The company was initially called American Mobile Satellite Corporation. During its life, it was a corporation dedicated to the satellite broadcasting of telephone signals and fax signals. In 1999, it was spun off into a new entity. During this time, the company also specialized in the satellite broadcasting of data signals. This company eventually became known as XM Satellite Radio Holdings, Inc.
When a receiver owner hears the name XM, it generally refers to the XM satellite radio service. As the service launched in 2001, it had about 1,000 terrestrial repeaters that transmit in the same frequency band as the XM satellites. However, this number has been significantly reduced.
The XM satellite radio service was designed to provide gap-free coverage throughout the contiguous United States. Using two high-powered satellites, XM provided digital programming from geostationary orbit. With the help of Neural Audio processors, XM preprocessed the audio before it was broadcast. They also transmitted coded traffic information directly to vehicle navigation systems.
The company"s broadcast signal was received in the majority of Mexico. However, they are not licensed to provide paid subscribers in that country.
Clear Channel Communications invested in XM in 1998. XM acquired exclusive programming rights to Clear Channel content. At the same time, they entered into an agreement with Clear Channel to use certain channels and programming to promote their service.
As part of the deal, XM granted Clear Channel the right to program 409.6 kbit/s of XM bandwidth. Besides providing the talk and music channels, they also had the right to commercial advertising on the existing music and talk channels. These amounts to about four minutes of advertising per hour.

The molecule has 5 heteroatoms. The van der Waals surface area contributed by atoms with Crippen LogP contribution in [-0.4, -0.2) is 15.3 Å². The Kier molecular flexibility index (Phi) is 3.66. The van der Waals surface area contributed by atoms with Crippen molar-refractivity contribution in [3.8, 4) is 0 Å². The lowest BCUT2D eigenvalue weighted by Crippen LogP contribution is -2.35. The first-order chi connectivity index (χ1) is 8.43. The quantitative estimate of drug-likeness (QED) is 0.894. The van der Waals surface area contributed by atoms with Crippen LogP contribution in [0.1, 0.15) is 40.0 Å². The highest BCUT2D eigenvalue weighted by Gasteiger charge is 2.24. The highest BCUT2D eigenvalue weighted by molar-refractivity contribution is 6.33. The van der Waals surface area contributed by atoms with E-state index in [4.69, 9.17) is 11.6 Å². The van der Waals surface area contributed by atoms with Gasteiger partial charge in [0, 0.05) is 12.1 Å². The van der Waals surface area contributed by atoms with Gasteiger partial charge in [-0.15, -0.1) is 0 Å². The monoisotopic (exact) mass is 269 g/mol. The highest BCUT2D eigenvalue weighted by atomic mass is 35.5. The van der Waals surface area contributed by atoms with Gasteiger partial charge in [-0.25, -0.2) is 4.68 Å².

In 2003, XM underwent a re-capitalization plan that included issuing convertible bonds to a group of private investors. In addition to re-capitalizing XM, they also exchanged $300 million in old debt for new debt. After this, they deferred interest on the notes for three years.
After the deal was completed, XM became the Official Satellite Radio provider of Major League Baseball. They also secured rights to the MLB silhouetted batter logo.
Despite the high quality of the broadcasts, XM has also been criticized for low quality customer service. This has been attributed to a lack of employees. Several third-party developers have received cease and desist letters from the company.
In 2010, Ohio Attorney General Richard Cordray began investigating Sirius XM complaints. He then approved a merger between the two companies, which became a new corporation named Sirius XM Radio, Inc. His approval set the stage for the final vote.
XM has developed software applications that allow its subscribers to listen to their favorite music and programs on Apple devices. They can even get a copy of the iPhone app for the Apple iTunes store.